As you may have read, on Sunday the 76ers head coach search committee met with former Detroit Piston “Bad Boy” and current Minnesota Timberwolves assistant coach Bill Laimbeer. The Sixers interview count has now reached six candidates and it appears it will continue to grow. Here at Philadunkia we are evenly divided over who should be the next Sixers head coach — Larry Brown or Celtics assistant Tom Thibodeau. Yet both sides here at the Philadunkia offices agree that Laimbeer is a very intriguing candidate who could be a good fit as the Sixers next head coach.
After the interview with Laimbeer, Sixers GM Ed Stefanski released the following statement: “…Bill Laimbeer’s credentials as a player and success as a coach – including three championships in six seasons in the WNBA – speaks for itself. We want to thank Bill for meeting with us.” That’s not exactly a glowing review by Stefanski. In fact that quote registered somewhere below the typical, scripted “sensitive topic” quote generated by the PR department. However we’d like to provide Stefanski with a few reasons why he should give Laimbeer serious consideration for the Sixers head coaching job.
Obviously we all remember Laimbeer as the physical and emotional leader of the Detroit Pistons’ “Bad Boy” teams during the late 1980s and early 1990s — teams which changed the style of play in the NBA while winning back-to-back NBA titles in 1989 and 1990. All of the traits that made Laimbeer so hated by fans across the League during his “Bad Boy” days could be exactly the things that would make him a great coach for the Sixers. Here’s five examples of what we mean…
1) Toughness — The 76ers team lacks a hint of this vital element from one-through-twelve. On the other hand, Laimbeer epitomized that trait during his playing days. There’s no doubt in our minds that Laimbeer would quickly turn this roster of cupcakes into a team with a physical presence. If you have doubts, take a look at the list of players Laimbeer came to blows with during his career — Robert Parish, Bob Lanier, Larry Bird and Charles Barkley — to name a few. Laimbeer had no fear of anyone in the NBA during his time.
2) Rebounding— The 76ers are flat out awful at rebounding (21st in the NBA this past season). As the Pistons’ all-time leader in rebounds, the 1985-86 NBA rebounding champ (13.1 rpg.) and a player that amassed more then 10,000 rebounds in his career, Laimbeer certainly could teach the Sixers a thing or two about cleaning the glass. Laimbeer’s special talent for defensive rebounding (From 1982 to 1990 no player in the League totaled more defensive rebounds.), is a skill set that the Sixers desperately need to acquire .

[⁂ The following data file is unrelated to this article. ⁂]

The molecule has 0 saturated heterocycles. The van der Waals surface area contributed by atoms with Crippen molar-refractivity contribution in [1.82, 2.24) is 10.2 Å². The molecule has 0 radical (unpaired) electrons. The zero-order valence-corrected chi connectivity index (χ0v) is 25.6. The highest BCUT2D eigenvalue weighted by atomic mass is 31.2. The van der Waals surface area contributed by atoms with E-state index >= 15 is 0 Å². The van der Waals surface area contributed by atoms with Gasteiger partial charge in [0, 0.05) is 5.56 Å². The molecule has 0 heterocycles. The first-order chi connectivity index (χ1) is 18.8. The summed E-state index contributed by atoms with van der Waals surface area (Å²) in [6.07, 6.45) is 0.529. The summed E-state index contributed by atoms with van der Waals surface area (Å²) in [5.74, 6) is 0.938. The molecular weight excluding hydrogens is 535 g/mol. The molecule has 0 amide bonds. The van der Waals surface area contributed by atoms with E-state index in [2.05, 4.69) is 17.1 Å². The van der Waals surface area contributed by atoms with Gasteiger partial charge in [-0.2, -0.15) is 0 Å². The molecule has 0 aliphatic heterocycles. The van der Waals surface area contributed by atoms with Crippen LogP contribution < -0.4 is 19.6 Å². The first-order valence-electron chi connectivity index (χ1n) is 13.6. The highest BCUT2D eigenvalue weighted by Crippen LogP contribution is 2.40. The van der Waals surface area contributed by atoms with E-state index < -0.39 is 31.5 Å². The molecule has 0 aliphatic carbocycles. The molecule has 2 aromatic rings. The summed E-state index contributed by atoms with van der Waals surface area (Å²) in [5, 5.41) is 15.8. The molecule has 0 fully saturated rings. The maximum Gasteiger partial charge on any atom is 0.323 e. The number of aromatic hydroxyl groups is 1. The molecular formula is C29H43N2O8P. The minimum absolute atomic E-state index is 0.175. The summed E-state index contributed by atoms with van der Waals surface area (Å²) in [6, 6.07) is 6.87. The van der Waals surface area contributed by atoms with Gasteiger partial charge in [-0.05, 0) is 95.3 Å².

3) Defense— The Pistons “Bad Boy” teams were well known for their solid, physical, no easy baskets defense and while that style may not fly in the current day NBA, the Sixers could certainly learn a thing or two from Laimbeer on that end of the floor. Of special interest to us is the fact that Laimbeer would be very effective in correcting the Sixers inability to protect the paint and rotate from the help side down low.
4) Heart— If you need a detailed explanation here, then you simply don’t know the current 76ers very well or the history of the NBA. The 2009-10 Sixers were the League’s version of the Tin Man from the Wizard of Oz, while Laimbeer, well, he was the lead “Bad Boy” and owns two NBA championship rings. ‘Nuff said.
5) Discipline— One could argue that Laimbeer was not the most disciplined player during his days in the NBA and we wouldn’t say that you were wrong, but he knew his rol and put the team goals first. So we have little doubt that unlike the last two player friendly Sixers head coaches (Mo Cheeks and Eddie Jordan), Laimbeer would hold players accountable for their mistakes on and off the court. For example, the days of showing up late to practice — a chronic problem with some players in Philly over the last two years — would quickly become a thing of the past. Additionally, we’re willing to bet that a no BS coach like Laimbeer frowns upon not being prepared for games or failing to execute on the floor. Thus not knowing or flat out blowing your assignment (on either end of the floor) would become a punishable offense on the Sixers. That would be a refreshing change for this franchise.